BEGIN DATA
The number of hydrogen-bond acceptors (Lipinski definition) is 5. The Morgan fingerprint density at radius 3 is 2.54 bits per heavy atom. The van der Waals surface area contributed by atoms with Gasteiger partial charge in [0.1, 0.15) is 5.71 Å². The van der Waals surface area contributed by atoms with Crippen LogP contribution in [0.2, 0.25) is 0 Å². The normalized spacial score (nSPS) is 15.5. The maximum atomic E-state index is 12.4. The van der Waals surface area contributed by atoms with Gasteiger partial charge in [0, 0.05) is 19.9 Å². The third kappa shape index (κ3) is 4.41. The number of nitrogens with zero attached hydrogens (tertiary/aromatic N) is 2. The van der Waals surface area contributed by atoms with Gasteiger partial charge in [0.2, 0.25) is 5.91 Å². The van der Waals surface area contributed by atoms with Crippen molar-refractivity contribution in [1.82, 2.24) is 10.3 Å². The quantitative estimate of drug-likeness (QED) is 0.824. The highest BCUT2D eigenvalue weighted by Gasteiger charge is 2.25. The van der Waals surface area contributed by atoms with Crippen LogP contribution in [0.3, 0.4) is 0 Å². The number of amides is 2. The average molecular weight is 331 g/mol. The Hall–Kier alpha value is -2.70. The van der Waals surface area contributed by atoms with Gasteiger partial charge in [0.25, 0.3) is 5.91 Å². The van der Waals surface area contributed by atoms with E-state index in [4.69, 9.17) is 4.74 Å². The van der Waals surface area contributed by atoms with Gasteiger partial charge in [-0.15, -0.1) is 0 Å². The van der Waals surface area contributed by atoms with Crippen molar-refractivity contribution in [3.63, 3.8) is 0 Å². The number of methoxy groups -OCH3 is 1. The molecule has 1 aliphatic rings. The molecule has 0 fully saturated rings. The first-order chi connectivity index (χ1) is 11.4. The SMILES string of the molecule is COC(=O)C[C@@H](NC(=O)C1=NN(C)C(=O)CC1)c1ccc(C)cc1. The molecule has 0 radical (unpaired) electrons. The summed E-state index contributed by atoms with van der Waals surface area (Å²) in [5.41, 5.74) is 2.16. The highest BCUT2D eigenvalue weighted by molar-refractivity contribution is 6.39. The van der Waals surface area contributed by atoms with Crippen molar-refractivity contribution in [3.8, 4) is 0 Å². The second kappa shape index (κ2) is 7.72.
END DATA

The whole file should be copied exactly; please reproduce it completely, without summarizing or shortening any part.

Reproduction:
The number of hydrogen-bond acceptors (Lipinski definition) is 5. The Morgan fingerprint density at radius 3 is 2.54 bits per heavy atom. The van der Waals surface area contributed by atoms with Gasteiger partial charge in [0.1, 0.15) is 5.71 Å². The van der Waals surface area contributed by atoms with Crippen LogP contribution in [0.2, 0.25) is 0 Å². The normalized spacial score (nSPS) is 15.5. The maximum atomic E-state index is 12.4. The van der Waals surface area contributed by atoms with Gasteiger partial charge in [0, 0.05) is 19.9 Å². The third kappa shape index (κ3) is 4.41. The number of nitrogens with zero attached hydrogens (tertiary/aromatic N) is 2. The van der Waals surface area contributed by atoms with Gasteiger partial charge in [0.2, 0.25) is 5.91 Å². The van der Waals surface area contributed by atoms with Crippen molar-refractivity contribution in [1.82, 2.24) is 10.3 Å². The quantitative estimate of drug-likeness (QED) is 0.824. The highest BCUT2D eigenvalue weighted by Gasteiger charge is 2.25. The van der Waals surface area contributed by atoms with Crippen LogP contribution in [0.3, 0.4) is 0 Å². The number of amides is 2. The average molecular weight is 331 g/mol. The Hall–Kier alpha value is -2.70. The van der Waals surface area contributed by atoms with Gasteiger partial charge in [0.25, 0.3) is 5.91 Å². The van der Waals surface area contributed by atoms with E-state index in [4.69, 9.17) is 4.74 Å². The van der Waals surface area contributed by atoms with Gasteiger partial charge in [-0.15, -0.1) is 0 Å². The van der Waals surface area contributed by atoms with Crippen molar-refractivity contribution in [3.63, 3.8) is 0 Å². The number of methoxy groups -OCH3 is 1. The molecule has 1 aliphatic rings. The molecule has 0 fully saturated rings. The first-order chi connectivity index (χ1) is 11.4. The SMILES string of the molecule is COC(=O)C[C@@H](NC(=O)C1=NN(C)C(=O)CC1)c1ccc(C)cc1. The molecule has 0 radical (unpaired) electrons. The summed E-state index contributed by atoms with van der Waals surface area (Å²) in [5.41, 5.74) is 2.16. The highest BCUT2D eigenvalue weighted by molar-refractivity contribution is 6.39. The van der Waals surface area contributed by atoms with Crippen molar-refractivity contribution in [3.8, 4) is 0 Å². The second kappa shape index (κ2) is 7.72.